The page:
Remnants of the Dark Ages
Ang Pahayagang Malaya
November 16, 2009
‘Is there in fact a secular, governmental policy against homosexuality?’
Leila de Lima, chairperson of the Commission on Human Rights said reasons cited by the Commission on Elections in denying the application of Ang Ladlad for accreditation as sectoral party illustrates that gays are objects of ridicule, contempt and violence which renders them marginalized.
It’s good that De Lima took up the cudgels for Ang Ladlad, a nationwide organization of lesbians, gay, bisexual and transgender persons.
De Lima read to the Comelec commissioners Article 7 of the Universal Declaration on Human Rights, to which the Philippines is a signatory, that states: "All are equal before the law and are entitled without any discrimination to equal protection of the law. All are entitled to equal protection against any discrimination in violation of this Declaration and against any incitement to such discrimination."
De Lima said there is also Article 26 of the International Covenant on Civil and Political Rights which provides that, "All persons are equal before the law and are entitled without any discrimination to the equal protection of the law. In this respect, the law shall prohibit any discrimination and guarantee to all persons equal and effective protection against discrimination on any ground such as race, colour, sex, language, religion, political or other opinion, national or social origin, property, birth or other status."
De Lima said, "These two instruments are looked upon and provide the principle and standards that must be demonstrated by the Comelec in its mandate under the Constitution, the Omnibus Election Code and the Party List Law. The UDHR and ICCPR also prescribe the normative direction that States must practice in line with the rights laid out in the instruments. The norm of non-discrimination of persons running for elections is at issue in this instance."
De Lima’s statement was a reaction to the appalling decision of the Comelec’s second division headed by Commissioner Nicodemo Ferrer with Elias Yusoph and Lucenito Tagle as members denying the application of Ang Ladlad for accreditation as sectoral representative of the marginalized Filipino lesbian, gay, bisexual and transgender (LGBT) community to "protect our youth from moral and spiritual degradation."
Ferrer, Yusoph and Tagle took verses from the Bible and the Koran as basis for their decision that "petitioner tolerates immorality which offends religious beliefs." They quoted an American bible teacher, who said that that ‘’older practicing homosexuals are a threat to the youth."
From what cave did they come from?
The unenlightened trio also said that the Comelec’s Law Department stated that Ang Ladlad "apparently advocates sexual immorality; consensual partnerships or relationships by gays; ) serve no other purpose but to satisfy the market for violence, lust or pornography; offend any race or religion; tend to abet traffic in and use of prohibited drugs; and are contrary to law, public order, morals and good customs, established policies, lawful orders, decrees and edicts."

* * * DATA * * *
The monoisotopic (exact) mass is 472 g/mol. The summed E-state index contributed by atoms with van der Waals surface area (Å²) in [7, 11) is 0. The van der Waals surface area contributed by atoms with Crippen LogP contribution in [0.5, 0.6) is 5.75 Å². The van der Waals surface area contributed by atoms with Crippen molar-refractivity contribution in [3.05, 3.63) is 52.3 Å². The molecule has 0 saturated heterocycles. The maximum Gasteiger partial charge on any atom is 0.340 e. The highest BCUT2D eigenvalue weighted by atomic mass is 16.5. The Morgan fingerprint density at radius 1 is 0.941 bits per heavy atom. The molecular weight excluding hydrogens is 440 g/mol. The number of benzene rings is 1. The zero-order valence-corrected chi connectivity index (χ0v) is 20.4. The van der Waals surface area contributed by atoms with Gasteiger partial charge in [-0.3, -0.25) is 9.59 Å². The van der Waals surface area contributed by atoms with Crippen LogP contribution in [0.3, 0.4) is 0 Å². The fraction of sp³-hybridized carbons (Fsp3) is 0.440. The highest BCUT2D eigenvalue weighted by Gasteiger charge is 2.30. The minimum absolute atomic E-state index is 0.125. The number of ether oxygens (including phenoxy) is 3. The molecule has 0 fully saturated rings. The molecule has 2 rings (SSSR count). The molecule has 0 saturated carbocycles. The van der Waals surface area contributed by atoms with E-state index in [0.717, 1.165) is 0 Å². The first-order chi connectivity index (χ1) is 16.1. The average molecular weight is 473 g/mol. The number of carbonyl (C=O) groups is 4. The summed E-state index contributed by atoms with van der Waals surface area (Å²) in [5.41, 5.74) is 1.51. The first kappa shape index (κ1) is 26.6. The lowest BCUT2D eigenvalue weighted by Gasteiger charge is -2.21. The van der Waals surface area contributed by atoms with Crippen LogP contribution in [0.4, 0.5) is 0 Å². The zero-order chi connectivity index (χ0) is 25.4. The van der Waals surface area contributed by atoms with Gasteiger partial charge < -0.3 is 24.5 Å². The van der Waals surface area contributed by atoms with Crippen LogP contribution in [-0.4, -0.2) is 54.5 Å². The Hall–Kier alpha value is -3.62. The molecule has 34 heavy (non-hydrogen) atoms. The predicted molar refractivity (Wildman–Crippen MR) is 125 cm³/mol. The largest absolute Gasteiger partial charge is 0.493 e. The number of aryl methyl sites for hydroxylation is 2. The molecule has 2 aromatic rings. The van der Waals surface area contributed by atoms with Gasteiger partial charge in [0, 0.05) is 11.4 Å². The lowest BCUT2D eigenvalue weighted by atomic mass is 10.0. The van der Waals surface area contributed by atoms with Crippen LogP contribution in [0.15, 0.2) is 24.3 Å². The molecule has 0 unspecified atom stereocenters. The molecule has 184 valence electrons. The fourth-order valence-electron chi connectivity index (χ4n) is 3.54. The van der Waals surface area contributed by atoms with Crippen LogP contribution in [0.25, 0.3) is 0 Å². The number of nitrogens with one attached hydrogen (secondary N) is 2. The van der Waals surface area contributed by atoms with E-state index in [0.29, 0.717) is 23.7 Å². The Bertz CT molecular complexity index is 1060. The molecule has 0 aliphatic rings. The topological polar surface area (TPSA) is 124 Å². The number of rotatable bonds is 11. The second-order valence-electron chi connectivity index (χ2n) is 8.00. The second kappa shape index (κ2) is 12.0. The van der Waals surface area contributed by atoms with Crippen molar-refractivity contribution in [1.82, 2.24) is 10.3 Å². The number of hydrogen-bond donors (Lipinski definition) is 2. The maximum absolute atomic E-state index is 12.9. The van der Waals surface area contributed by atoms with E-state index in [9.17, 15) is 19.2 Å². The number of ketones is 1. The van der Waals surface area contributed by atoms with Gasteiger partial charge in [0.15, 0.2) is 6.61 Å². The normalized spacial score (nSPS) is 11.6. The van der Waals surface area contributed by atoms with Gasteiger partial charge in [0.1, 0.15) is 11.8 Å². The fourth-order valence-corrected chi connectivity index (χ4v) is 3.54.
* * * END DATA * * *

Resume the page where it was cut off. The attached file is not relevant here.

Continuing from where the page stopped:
From out of nowhere, they mentioned, "Those who shall sell, give away or exhibit films, prints, engravings, sculpture or literature which are offensive to morals. (As amended by PD Nos. 960 and 969)."
De Lima said, "We do not think that Ang Ladlad seeks accreditation to promote immorality in the country, but to give a voice to a marginalized sector to push for further protection of their rights. It is a fact that gays are often objects of discrimination through ridicule, contempt and various forms of violence. Just as this decision clearly illustrates."
She further said, ‘Comelec has exhibited, at the very least, a retrogressive not progressive way of thinking. Our views on homosexuality must be in accordance with progressive human rights thought. In an age of growing, rather than receding, tolerance and promotion of human rights, this Decision appears to be a misplaced edifice of arcane views on homosexuality."
De Lima took issue with the Comelec’s citation of verses from the Bible and Koran as basis for their decision. Ferrer and company quoted Paul’s Letter to the Romans (1:26, 27) saying "For this cause God gave them up into vile affections: for even their women did change the natural use into that which is against nature: And likewise also the men, leaving the natural use of the woman, burned in their lust one toward another; men with men working that which is unseemly, and receiving in themselves that recompense of their error which was meet".
From the Koran, the commissioners quoted, "For ye practice your lusts on men in preference to women ye are indeed a people transgressing beyond bounds." (7.81). "And we rained down on them a shower (of brimstone): Then see what was the end of those who indulged in sin and crime!" (7:84) "He said: "0 my Lord! Help Thou me against people who do mischief!""(29:30)."10
De Lima said, "There is a clear breach of the secular-religious divide, which is enshrined in our Constitution. Citing both Christian and Islamic doctrines [as the basis to justify the Decision] are certainly beyond the scope of authorities which the Comelec may employ in resolving the petition."
Moreover, the CHR chairperson explained that the reference to Art. 201 of the Revised Penal Code as the only statutory ground to support the finding of immorality begs the question – is there in fact a secular, governmental policy against homosexuality?
"And if this test were to be rightfully applied for Ang Ladlad, shouldn’t this be equally applied to each and every candidate running for public office?"
Sige nga, tingnan natin!